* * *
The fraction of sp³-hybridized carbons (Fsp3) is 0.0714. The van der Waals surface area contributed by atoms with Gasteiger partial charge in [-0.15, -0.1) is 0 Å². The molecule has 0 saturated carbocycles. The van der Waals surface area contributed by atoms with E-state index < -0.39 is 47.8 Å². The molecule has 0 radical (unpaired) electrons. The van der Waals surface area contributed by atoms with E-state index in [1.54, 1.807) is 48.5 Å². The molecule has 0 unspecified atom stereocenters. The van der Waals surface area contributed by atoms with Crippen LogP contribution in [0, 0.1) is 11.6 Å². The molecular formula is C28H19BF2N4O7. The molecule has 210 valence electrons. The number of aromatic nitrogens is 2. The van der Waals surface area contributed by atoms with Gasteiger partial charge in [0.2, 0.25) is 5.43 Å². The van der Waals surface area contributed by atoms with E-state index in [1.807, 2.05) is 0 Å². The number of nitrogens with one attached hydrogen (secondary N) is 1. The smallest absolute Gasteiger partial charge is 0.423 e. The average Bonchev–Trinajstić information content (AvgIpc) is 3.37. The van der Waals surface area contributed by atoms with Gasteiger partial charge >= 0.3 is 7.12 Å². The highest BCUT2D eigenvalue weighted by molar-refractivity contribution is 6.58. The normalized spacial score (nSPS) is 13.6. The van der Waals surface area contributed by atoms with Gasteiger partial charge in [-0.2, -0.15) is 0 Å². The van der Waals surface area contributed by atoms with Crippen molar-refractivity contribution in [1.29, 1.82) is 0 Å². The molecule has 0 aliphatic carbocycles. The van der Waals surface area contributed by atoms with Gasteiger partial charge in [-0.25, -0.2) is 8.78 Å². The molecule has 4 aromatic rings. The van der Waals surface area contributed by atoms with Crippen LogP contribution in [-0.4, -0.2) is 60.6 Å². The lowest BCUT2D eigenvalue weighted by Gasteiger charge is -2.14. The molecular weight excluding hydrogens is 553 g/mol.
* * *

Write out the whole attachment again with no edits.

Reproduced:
The fraction of sp³-hybridized carbons (Fsp3) is 0.0714. The van der Waals surface area contributed by atoms with Gasteiger partial charge in [-0.15, -0.1) is 0 Å². The molecule has 0 saturated carbocycles. The van der Waals surface area contributed by atoms with E-state index < -0.39 is 47.8 Å². The molecule has 0 radical (unpaired) electrons. The van der Waals surface area contributed by atoms with E-state index in [1.54, 1.807) is 48.5 Å². The molecule has 0 unspecified atom stereocenters. The van der Waals surface area contributed by atoms with Crippen LogP contribution in [0, 0.1) is 11.6 Å². The molecular formula is C28H19BF2N4O7. The molecule has 210 valence electrons. The number of aromatic nitrogens is 2. The van der Waals surface area contributed by atoms with Gasteiger partial charge in [0.2, 0.25) is 5.43 Å². The van der Waals surface area contributed by atoms with E-state index in [1.807, 2.05) is 0 Å². The number of nitrogens with one attached hydrogen (secondary N) is 1. The smallest absolute Gasteiger partial charge is 0.423 e. The average Bonchev–Trinajstić information content (AvgIpc) is 3.37. The van der Waals surface area contributed by atoms with Gasteiger partial charge >= 0.3 is 7.12 Å². The highest BCUT2D eigenvalue weighted by molar-refractivity contribution is 6.58. The normalized spacial score (nSPS) is 13.6. The van der Waals surface area contributed by atoms with Gasteiger partial charge in [-0.2, -0.15) is 0 Å². The van der Waals surface area contributed by atoms with Crippen molar-refractivity contribution in [1.29, 1.82) is 0 Å². The molecule has 0 aliphatic carbocycles. The van der Waals surface area contributed by atoms with Gasteiger partial charge in [-0.25, -0.2) is 8.78 Å². The molecule has 4 aromatic rings. The van der Waals surface area contributed by atoms with Crippen LogP contribution in [-0.4, -0.2) is 60.6 Å². The lowest BCUT2D eigenvalue weighted by Gasteiger charge is -2.14. The molecular weight excluding hydrogens is 553 g/mol.